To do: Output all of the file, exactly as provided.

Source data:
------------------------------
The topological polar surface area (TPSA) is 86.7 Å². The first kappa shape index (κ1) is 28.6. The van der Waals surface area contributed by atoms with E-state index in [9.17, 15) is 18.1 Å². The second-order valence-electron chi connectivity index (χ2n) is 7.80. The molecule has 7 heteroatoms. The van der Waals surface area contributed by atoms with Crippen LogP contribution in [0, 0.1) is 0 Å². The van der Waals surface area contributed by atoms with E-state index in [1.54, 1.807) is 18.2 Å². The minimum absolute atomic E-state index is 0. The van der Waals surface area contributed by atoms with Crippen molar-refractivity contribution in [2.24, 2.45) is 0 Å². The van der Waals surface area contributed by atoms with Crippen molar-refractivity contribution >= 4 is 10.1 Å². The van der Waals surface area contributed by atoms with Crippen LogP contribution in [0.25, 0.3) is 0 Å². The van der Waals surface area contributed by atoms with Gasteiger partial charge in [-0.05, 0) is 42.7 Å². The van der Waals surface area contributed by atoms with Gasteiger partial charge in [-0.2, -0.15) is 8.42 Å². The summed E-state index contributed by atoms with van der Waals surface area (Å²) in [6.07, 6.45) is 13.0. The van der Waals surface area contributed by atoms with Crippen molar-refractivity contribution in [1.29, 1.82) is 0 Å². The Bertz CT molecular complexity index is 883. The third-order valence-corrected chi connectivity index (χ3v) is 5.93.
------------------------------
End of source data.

The topological polar surface area (TPSA) is 86.7 Å². The first kappa shape index (κ1) is 28.6. The van der Waals surface area contributed by atoms with E-state index in [9.17, 15) is 18.1 Å². The second-order valence-electron chi connectivity index (χ2n) is 7.80. The molecule has 7 heteroatoms. The van der Waals surface area contributed by atoms with Crippen LogP contribution in [0, 0.1) is 0 Å². The van der Waals surface area contributed by atoms with E-state index in [1.54, 1.807) is 18.2 Å². The minimum absolute atomic E-state index is 0. The van der Waals surface area contributed by atoms with Crippen molar-refractivity contribution in [2.24, 2.45) is 0 Å². The van der Waals surface area contributed by atoms with Crippen molar-refractivity contribution >= 4 is 10.1 Å². The van der Waals surface area contributed by atoms with Crippen LogP contribution in [0.25, 0.3) is 0 Å². The van der Waals surface area contributed by atoms with Gasteiger partial charge in [-0.05, 0) is 42.7 Å². The van der Waals surface area contributed by atoms with Gasteiger partial charge in [-0.2, -0.15) is 8.42 Å². The summed E-state index contributed by atoms with van der Waals surface area (Å²) in [6.07, 6.45) is 13.0. The van der Waals surface area contributed by atoms with Crippen molar-refractivity contribution in [1.29, 1.82) is 0 Å². The Bertz CT molecular complexity index is 883. The third-order valence-corrected chi connectivity index (χ3v) is 5.93.